On Year in Orbit for Proba-V

©ESA

Proba-V

A year after its launch, ESA's Proba-V is set to make a giant leap for a minisatellite: formally taking over the task of continuously charting our planet's global vegetation.

For 5880 days - 16 years in all - the Vegetation cameras on France's full-sized Spot-4 and Spot-5 satellites have been monitoring plant growth across Earth, compiling a new global map every two days. Scientific teams around the world use these sensors to predict crop yields, chart the progress of drought and desertification, pinpoint deforestation and improve climate change models.

But Spot-4 stopped operating last year and Spot-5 is nearing the end. The torch will shortly be passed to Proba-V, ESA's latest minisatellite, launched on 7 May last year.

On 30 May Proba-V's own Vegetation camera will formally take over the task of collecting this information from Spot-5.

The two instruments enjoyed a one-year overlap, which has allowed detailed cross-calibration between the two, ensuring a consistent time series for scientists to employ seamlessly.

"Proba-V's new job is a notable first for a small satellite," explained Bianca Hoersch, ESA's Proba-V Mission Manager.

"At less than a cubic metre, the entire satellite is actually compact enough to fit inside the former generation of Vegetation sensors, which were housed aboard the van-sized Spot satellites."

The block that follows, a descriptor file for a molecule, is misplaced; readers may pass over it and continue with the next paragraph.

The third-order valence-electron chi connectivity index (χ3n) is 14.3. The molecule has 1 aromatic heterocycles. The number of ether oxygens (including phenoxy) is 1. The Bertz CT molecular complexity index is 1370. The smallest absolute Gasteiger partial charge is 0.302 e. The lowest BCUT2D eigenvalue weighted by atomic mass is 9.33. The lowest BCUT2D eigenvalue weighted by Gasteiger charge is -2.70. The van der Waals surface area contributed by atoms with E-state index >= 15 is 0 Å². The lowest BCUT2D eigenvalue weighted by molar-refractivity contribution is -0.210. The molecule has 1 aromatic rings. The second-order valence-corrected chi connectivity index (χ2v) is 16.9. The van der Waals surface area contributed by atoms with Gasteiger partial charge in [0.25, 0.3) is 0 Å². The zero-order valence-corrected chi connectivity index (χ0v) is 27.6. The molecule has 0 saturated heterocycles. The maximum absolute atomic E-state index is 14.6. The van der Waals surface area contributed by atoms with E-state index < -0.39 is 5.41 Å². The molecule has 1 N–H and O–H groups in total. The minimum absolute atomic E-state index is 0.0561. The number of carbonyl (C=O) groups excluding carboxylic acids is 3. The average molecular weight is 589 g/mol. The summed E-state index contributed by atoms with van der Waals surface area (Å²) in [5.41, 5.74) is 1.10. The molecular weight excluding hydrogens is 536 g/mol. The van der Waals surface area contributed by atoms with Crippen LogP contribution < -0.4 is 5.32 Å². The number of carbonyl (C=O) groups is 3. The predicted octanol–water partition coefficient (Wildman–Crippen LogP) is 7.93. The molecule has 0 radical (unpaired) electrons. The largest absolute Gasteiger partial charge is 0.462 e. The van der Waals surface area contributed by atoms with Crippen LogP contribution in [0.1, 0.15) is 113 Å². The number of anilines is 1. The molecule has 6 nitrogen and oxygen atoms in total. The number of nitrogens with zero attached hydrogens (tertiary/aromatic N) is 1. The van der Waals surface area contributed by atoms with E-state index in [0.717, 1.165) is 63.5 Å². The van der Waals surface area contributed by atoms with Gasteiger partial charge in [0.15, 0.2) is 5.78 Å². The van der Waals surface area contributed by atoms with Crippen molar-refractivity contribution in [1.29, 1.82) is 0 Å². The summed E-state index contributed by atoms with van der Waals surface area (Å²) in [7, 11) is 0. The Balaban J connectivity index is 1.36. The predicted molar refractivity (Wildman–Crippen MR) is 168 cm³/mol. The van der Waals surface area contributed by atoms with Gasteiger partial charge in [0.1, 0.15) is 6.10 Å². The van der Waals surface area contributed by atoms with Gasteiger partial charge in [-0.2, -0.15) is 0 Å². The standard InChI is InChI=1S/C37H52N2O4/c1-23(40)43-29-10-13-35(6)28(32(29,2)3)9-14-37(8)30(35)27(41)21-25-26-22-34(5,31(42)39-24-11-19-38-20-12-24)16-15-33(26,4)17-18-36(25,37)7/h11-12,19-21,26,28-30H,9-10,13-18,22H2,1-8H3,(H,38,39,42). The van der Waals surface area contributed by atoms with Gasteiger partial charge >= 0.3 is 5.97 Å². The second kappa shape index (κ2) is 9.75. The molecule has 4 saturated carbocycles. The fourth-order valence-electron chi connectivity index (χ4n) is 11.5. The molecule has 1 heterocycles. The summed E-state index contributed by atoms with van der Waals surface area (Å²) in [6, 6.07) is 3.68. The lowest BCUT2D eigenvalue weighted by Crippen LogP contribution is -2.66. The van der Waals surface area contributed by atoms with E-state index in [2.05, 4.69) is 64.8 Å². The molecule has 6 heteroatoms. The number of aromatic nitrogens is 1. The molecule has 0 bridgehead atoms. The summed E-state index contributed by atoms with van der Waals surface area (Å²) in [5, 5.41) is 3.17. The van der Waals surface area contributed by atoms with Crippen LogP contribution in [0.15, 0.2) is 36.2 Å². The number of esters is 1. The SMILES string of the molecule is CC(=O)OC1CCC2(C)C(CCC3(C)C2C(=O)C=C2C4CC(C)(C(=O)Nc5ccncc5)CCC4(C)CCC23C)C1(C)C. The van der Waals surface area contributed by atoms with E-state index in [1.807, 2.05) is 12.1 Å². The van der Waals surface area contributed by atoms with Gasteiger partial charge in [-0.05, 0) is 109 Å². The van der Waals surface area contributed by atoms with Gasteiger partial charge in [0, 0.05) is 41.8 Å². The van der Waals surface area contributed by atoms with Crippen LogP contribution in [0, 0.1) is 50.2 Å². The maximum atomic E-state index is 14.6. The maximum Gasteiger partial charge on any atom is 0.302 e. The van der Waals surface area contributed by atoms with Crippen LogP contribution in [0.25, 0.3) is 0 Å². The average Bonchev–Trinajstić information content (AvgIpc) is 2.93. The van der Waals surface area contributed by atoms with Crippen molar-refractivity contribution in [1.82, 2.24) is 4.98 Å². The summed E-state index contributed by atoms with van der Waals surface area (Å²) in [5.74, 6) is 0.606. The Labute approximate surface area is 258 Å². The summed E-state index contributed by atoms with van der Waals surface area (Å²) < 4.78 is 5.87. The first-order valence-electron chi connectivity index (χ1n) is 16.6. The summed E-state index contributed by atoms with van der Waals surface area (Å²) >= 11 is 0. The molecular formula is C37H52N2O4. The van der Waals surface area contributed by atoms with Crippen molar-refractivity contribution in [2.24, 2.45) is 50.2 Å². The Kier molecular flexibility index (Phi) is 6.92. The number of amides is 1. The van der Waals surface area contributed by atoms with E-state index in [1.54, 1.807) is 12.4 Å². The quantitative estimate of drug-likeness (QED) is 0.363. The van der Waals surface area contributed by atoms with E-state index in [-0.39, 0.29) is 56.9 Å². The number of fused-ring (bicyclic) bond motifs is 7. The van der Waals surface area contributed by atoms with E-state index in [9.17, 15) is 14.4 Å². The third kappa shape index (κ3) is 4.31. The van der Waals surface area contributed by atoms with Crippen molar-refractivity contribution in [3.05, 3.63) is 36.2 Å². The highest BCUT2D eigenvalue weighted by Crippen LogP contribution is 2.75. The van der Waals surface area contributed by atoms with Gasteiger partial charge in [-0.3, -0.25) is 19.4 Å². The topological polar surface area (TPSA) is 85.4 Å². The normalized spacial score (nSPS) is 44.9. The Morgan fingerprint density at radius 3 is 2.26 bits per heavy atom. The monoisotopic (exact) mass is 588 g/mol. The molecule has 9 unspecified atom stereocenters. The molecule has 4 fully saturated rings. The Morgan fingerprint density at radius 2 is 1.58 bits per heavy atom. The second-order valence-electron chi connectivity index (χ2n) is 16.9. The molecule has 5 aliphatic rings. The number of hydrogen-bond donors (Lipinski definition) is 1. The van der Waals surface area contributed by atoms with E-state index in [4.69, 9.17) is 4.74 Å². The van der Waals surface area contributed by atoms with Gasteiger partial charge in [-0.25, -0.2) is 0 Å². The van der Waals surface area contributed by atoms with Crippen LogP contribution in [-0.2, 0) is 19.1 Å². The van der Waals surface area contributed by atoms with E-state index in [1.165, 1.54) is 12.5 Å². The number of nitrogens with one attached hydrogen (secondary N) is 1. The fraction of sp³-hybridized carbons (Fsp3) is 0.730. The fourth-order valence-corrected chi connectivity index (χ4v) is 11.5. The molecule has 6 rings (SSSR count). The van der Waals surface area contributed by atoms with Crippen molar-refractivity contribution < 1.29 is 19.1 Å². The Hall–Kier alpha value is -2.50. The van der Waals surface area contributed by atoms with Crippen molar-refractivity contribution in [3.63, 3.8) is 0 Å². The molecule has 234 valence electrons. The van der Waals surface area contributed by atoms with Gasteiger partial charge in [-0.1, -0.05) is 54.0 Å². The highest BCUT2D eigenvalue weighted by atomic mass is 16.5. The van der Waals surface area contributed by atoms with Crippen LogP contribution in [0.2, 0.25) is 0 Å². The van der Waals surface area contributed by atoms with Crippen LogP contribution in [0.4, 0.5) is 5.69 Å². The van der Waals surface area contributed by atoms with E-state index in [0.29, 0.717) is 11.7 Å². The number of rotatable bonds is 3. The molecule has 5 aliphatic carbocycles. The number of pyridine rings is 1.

This new generation had to be extensively redesigned to fit aboard ESA's minisatellite, while retaining the wide 2250 km field of view that allows it to chart all vegetation every two days.

At the same time, the redesign also sharpened its acuity considerably, from 1 km to 300 m, down to 100 m in its central swath.

Proba-V was designed and built rapidly by a Belgian consortium of companies, specifically to serve as a gapfiller between Spot and ESA's coming Sentinel-3 mission.

The latest in ESA's 'Project for Onboard Autonomy' satellite family, Proba-V is not only one of the smallest missions in space but also the smartest.

The high-performance satellite requires minimal human involvement. For example, its fully autonomous navigation means it can change orientation while automatically avoiding hazards such as turning towards sunlight which might blind its camera.

And its flight computer, developed by mission prime contractor QinetiQ Space in Belgium, stores data using solid state flash memory, more typically found in consumer USB sticks, digital cameras and mobile phones.

This is a tenfold improvement on previous techniques, allowing the satellite to store imagery for half the world between its 10-times-per-day data downlinks to the ground.

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